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RSS feed fixed; Trac 0.7; Frontier open-sourcing; TWAIN SANE

Apologies to anyone who’s been getting parse errors from their newsreader trying to read my RSS feed; the PyDS upstream information Metakit database is getting corrupted, and I can’t figure out why. Neither can PyDS author Georg Bauer or Metakit author Jean-Claude Wippler, and I’m kind of the unofficial maintainer for the Metakit Python bindings these days, so…

In other weblog administrivia, I did finally hook up the search box at right; it searches only the contents of my entries, so it should be pretty easy to use. One of these days I will figure out how to import my Radio weblog, comments and all, and redirect to here. I did email the LiveJournal folks to update my feed URL, so all two of you who subscribe here, enjoy.

Trac 0.7 was released this week. As I’ve mentioned before, Trac is a great tool for small projects to use for documentation, bug management and source browsing. I’m now using it for and three projects at work (private site). The new version adds syntax coloring, a much improved source browser, and email notifications among other major features. I continue to be impressed with the quality of Trac, as well as the competence, friendliness and good humor of the folks at Edgewall. You’ll find a few of my patches in Trac 0.7, as well.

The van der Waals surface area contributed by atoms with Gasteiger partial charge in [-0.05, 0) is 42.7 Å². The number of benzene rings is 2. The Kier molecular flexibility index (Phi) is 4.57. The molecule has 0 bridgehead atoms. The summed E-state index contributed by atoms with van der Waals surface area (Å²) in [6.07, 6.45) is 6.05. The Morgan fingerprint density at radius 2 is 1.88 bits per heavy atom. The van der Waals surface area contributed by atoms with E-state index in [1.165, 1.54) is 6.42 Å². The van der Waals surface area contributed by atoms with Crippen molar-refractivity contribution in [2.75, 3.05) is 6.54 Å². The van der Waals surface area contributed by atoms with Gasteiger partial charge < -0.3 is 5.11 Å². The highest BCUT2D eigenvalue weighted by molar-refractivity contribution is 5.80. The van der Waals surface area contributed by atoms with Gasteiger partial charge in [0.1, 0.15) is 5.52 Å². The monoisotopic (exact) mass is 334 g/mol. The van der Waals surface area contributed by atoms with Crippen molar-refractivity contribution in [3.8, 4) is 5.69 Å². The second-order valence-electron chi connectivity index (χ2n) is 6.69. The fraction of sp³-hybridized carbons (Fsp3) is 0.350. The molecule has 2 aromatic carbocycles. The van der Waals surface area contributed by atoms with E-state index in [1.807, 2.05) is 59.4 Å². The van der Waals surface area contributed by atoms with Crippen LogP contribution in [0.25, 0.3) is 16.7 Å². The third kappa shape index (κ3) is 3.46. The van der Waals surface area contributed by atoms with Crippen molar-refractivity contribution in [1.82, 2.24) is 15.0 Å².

I can’t let the open-sourcing of Frontier go by without a comment, so here it is: Next to Smalltalk, Frontier has been the most productive coding environment I’ve ever used. I’d still be using Radio if it weren’t for the Frontier kernel’s instability and CPU usage on OS X. I don’t imagine I’ll have that much time to work on it, but I hope the people who do, understand what makes Frontier unique, and in time, I can start using it again. The last thing we need is yet another Python clone.

Some people suggested dumping the ODB system and switching to filesystem hosted resources—please no! You think OS X’s switching away from resources to bundles is bad? Try that with several orders of magnitude more objects.

Wes writes, “The ODB is great, but it has its problems, like how putting code in the ODB kills integration with external version control systems.” Indeed, there was never any ODB-version control integration, but with the ODB’s strictly hierarchical design, it’d be even simpler than a version control system like ENVY or StORE for VisualWorks; perhaps even easier to use a DLL interface to Subversion instead of a relational database.

The TWAIN SANE Interface is terrific at resurrecting old scanners with no OS X drivers. After fixing some SCSI problems, I got ACM’s old scanner working with a Power Mac G4; it just works, with a minimal but very functional user interface, and zero setup required.

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